Steinbrook summarized the events in the case, including how in 2002 Guidant discovered a fault in its implantable cardiac defibrillators (ICDs) that could cause them to short-circuit and fail; how Guidant re-designed the devices in 2003, but continued to ship devices prone to the fault; and only notified physicians and the public of the problem in 2005. (We have posted frequently on the Guidant case, most recently here.)
The problems with Guidant's ICDs first became evident to physicians after a young man with an ICD implanted for hypertrophic cardiomyopathy (pathologic excessive growth of the heart muscle) died in 2005 of a rapid heart rhythm that his ICD failed to stop. Steinbrook reported how his physicians at the Minneapolis Heart Institute investigated, searching the Manufacturer and User Facility Device Experience (MAUDE) data-based held by the US Food and Drug Administration (FDA). They found other reports of short-circuit induced failures of Guidant ICDs. Steinbrook quoted Dr. Barry Maron, director of the Hypertrophic Cardiomyopathy Center:
"We became very concerned. We were keeping a secret not just from our patients and their physicians, but also from all the patients with the device and their physicians. On May 12, four Guidant officials came to my office and gave a very educational presentation. I asked, 'What are we going to do about this? We are in an untenable situation ethically and morally with our patients. How are we going to get the word out?' They said, 'Well, we are not. We don't think we need to. And we don't think it's advisable.' The officials expressed doubt that the patients would be able to understand the medical issues involved in determining whether or not to replace the devices. I said, 'I think this is the biggest mistake you will ever make.' They said they didn't agree."This appears to be a chillingly direct example of external threats to physicians' core values arising when the leaders of a large health care organization put the organization's short-term financial interests ahead of their ethical obligation to provide the information needed by doctors and patients to make good clinical decisions.
Steinbrook concluded, "For more than three years, Guidant kept quiet about the serious malfunctions of some of its ICDs and continued to sell defective devices after it made manufacturing changes to fix the defects. The company will have to regain the trust of patients and physicians."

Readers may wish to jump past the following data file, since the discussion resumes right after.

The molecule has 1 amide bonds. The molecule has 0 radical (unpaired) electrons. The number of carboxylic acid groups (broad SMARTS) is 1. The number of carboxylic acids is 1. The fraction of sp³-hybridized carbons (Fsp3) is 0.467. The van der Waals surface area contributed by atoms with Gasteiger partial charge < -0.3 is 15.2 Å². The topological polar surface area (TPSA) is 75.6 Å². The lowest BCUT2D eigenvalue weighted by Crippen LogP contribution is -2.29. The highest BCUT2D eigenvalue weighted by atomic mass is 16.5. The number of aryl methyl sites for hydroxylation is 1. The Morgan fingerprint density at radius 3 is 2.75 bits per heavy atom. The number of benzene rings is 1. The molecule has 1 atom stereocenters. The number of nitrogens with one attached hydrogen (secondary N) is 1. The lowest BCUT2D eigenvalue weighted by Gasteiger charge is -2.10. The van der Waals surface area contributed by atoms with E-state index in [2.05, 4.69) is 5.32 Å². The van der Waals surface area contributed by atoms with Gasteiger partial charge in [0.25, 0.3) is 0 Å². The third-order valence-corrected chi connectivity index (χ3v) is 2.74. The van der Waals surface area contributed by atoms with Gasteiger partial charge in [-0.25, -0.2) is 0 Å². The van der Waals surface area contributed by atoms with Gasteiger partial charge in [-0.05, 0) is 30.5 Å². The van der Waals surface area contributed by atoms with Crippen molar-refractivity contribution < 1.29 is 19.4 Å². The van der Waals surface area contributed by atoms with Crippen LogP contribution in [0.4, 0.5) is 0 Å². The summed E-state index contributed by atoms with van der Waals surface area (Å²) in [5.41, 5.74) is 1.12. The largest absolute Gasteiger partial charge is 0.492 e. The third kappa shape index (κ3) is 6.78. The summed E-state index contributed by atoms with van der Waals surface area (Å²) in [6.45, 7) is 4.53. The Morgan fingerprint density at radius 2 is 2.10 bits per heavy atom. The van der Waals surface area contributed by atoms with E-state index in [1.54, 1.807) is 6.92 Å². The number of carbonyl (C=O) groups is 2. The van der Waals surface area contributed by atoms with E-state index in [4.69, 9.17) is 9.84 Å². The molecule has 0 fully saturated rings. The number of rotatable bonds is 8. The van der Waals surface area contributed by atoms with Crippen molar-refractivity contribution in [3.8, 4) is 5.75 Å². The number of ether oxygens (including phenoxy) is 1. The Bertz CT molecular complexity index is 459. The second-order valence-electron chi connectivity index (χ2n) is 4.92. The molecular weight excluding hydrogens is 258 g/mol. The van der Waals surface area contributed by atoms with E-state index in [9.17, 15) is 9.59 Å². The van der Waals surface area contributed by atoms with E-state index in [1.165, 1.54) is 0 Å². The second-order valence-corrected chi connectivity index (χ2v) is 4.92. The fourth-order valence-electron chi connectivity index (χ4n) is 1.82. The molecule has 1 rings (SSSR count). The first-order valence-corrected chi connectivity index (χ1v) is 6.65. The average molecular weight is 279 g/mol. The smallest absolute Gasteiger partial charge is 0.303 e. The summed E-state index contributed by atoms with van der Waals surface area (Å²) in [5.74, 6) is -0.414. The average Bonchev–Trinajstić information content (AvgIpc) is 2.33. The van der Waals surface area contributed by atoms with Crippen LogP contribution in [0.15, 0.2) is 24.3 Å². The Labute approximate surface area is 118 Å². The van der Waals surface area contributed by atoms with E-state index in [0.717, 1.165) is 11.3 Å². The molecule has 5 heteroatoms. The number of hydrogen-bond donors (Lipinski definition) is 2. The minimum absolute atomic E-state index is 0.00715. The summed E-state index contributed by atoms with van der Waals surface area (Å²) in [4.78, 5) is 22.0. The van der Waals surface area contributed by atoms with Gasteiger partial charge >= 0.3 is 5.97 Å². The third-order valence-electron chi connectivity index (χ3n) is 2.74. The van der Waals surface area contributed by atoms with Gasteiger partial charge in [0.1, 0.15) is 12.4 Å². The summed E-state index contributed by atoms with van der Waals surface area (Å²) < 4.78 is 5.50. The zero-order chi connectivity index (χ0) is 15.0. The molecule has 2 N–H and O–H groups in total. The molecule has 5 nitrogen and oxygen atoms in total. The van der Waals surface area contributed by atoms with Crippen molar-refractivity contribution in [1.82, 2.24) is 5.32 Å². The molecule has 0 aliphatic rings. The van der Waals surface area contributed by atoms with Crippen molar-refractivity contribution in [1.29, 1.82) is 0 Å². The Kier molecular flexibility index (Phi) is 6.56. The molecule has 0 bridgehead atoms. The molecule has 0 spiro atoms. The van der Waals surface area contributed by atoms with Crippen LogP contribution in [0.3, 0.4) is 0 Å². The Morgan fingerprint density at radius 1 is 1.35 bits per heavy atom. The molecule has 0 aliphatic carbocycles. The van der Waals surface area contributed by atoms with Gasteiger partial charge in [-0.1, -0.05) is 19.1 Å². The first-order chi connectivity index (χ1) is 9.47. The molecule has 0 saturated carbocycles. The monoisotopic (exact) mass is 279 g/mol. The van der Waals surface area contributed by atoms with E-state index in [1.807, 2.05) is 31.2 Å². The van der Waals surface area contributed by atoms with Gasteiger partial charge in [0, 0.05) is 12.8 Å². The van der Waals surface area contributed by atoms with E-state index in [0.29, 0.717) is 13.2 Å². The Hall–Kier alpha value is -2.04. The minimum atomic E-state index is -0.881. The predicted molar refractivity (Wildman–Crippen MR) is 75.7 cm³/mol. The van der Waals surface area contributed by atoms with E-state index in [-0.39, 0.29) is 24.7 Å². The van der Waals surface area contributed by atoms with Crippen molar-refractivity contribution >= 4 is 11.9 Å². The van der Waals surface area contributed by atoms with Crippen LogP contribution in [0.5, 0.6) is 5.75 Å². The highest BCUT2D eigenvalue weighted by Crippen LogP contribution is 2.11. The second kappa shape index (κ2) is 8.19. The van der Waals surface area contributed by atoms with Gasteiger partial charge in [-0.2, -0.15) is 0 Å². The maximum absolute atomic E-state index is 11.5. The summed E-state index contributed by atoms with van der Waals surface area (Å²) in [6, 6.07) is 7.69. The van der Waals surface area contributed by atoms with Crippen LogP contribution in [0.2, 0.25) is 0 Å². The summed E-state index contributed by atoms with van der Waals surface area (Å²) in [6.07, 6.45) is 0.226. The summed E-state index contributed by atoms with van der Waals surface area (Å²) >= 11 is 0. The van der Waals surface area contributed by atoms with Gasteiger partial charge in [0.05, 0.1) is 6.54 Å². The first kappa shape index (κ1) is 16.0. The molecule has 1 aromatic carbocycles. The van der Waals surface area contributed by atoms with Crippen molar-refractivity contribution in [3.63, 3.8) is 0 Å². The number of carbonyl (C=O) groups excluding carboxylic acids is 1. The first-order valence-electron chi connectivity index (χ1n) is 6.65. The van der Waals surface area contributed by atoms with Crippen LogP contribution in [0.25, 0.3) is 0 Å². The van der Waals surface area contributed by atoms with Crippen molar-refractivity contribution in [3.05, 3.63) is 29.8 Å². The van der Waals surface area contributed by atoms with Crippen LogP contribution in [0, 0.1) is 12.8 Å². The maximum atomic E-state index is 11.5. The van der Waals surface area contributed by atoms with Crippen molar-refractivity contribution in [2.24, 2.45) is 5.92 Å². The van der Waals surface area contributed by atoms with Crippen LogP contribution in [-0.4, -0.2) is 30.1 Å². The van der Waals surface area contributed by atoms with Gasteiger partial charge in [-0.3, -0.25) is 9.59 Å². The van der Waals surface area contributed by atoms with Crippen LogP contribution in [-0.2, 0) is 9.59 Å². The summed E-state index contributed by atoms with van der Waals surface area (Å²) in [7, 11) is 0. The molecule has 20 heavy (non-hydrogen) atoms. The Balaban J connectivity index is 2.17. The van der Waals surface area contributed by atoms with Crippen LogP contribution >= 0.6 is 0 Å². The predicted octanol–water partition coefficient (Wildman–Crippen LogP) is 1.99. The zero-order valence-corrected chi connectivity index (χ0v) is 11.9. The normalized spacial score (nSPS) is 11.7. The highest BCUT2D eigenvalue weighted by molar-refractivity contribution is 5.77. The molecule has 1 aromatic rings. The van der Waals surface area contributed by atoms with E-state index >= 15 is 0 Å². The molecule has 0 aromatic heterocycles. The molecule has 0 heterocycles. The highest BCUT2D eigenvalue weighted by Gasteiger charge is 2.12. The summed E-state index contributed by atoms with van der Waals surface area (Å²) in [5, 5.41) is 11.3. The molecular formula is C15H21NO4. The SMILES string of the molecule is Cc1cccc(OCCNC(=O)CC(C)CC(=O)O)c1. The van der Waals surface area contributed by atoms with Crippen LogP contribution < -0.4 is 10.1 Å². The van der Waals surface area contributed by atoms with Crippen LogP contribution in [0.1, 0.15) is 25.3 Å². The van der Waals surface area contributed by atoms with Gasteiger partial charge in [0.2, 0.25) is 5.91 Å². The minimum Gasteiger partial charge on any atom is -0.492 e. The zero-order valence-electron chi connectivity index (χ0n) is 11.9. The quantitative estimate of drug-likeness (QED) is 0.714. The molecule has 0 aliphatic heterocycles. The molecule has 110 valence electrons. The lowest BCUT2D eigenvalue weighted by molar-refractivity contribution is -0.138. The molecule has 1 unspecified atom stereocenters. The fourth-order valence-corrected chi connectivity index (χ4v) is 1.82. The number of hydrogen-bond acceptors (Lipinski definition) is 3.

The New England Journal and Robert Steinbrook deserve commendation for treating this story as one of broad significance. This article stands in sharp contrast to the kid-glove treatment given the Guidant's Chief Executive Officer Robert W. Dollens during his interview by a senior editor of Health Affairs (see our post here). The interviewer never acknowledged either that Guidant had manufactured ICDs that were prone to fail, that they had knowingly shipped such ICDs from stock after beginning re-designed models that corrected the fault, or that Guidant had concealed these facts from physicians and the public for three years. The Health Affairs interview seemed to be an example of the "anechoic effect," how stories about threats to physicians' core values arising from concentration and abuse of power produce no echoes outside of the local news media. The New England Journal and Dr. Robert Steinbrook have dealt the anechoic effect a mighty blow.
[In other news about Guidant's troubles, also note that the New York Times has just reported that Senator Charles E. Grassley, Chair of the Senate Finance Committee, may have his committee review the recent Guidant recalls; and the Times also reported that Guidant's recommendations for correcting problems with some of its ICDs by reprogramming them might not prevent the devices from failing, and that Guidant has yet to come up with an alternative solution, other than removing and replacing these devices.]